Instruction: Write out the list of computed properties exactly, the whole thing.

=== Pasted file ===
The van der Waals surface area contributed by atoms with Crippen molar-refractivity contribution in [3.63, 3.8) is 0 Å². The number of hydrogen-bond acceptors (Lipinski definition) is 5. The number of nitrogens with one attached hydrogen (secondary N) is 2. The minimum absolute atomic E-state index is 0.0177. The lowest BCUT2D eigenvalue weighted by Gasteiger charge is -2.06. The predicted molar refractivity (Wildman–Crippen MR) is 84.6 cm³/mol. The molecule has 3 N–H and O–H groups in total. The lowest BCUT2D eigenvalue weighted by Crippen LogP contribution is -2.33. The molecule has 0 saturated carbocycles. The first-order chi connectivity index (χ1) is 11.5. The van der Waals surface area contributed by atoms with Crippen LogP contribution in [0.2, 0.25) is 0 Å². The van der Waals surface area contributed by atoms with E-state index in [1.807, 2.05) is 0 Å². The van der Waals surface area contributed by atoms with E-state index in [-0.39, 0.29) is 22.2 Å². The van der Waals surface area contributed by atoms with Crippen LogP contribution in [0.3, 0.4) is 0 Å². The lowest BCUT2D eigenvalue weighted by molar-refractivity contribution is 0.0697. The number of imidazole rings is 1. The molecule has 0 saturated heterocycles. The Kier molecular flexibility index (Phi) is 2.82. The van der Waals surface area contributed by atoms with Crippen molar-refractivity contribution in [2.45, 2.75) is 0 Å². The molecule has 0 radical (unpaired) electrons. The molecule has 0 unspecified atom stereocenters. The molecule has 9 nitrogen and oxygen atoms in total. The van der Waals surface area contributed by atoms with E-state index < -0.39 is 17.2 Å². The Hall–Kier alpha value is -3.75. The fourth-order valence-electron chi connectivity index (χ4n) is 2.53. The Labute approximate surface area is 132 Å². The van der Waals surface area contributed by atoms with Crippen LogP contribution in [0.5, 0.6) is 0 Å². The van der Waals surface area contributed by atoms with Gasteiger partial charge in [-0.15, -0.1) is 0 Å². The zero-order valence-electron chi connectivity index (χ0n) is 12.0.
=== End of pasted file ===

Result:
The van der Waals surface area contributed by atoms with Crippen molar-refractivity contribution in [3.63, 3.8) is 0 Å². The number of hydrogen-bond acceptors (Lipinski definition) is 5. The number of nitrogens with one attached hydrogen (secondary N) is 2. The minimum absolute atomic E-state index is 0.0177. The lowest BCUT2D eigenvalue weighted by Gasteiger charge is -2.06. The predicted molar refractivity (Wildman–Crippen MR) is 84.6 cm³/mol. The molecule has 3 N–H and O–H groups in total. The lowest BCUT2D eigenvalue weighted by Crippen LogP contribution is -2.33. The molecule has 0 saturated carbocycles. The first-order chi connectivity index (χ1) is 11.5. The van der Waals surface area contributed by atoms with Crippen LogP contribution in [0.2, 0.25) is 0 Å². The van der Waals surface area contributed by atoms with E-state index in [1.807, 2.05) is 0 Å². The van der Waals surface area contributed by atoms with E-state index in [-0.39, 0.29) is 22.2 Å². The van der Waals surface area contributed by atoms with Crippen LogP contribution in [0.3, 0.4) is 0 Å². The lowest BCUT2D eigenvalue weighted by molar-refractivity contribution is 0.0697. The number of imidazole rings is 1. The molecule has 0 saturated heterocycles. The Kier molecular flexibility index (Phi) is 2.82. The van der Waals surface area contributed by atoms with Crippen molar-refractivity contribution in [2.45, 2.75) is 0 Å². The molecule has 0 radical (unpaired) electrons. The molecule has 0 unspecified atom stereocenters. The molecule has 9 nitrogen and oxygen atoms in total. The van der Waals surface area contributed by atoms with E-state index < -0.39 is 17.2 Å². The Hall–Kier alpha value is -3.75. The fourth-order valence-electron chi connectivity index (χ4n) is 2.53. The Labute approximate surface area is 132 Å². The van der Waals surface area contributed by atoms with Crippen LogP contribution in [0.5, 0.6) is 0 Å². The van der Waals surface area contributed by atoms with Gasteiger partial charge in [-0.15, -0.1) is 0 Å². The zero-order valence-electron chi connectivity index (χ0n) is 12.0.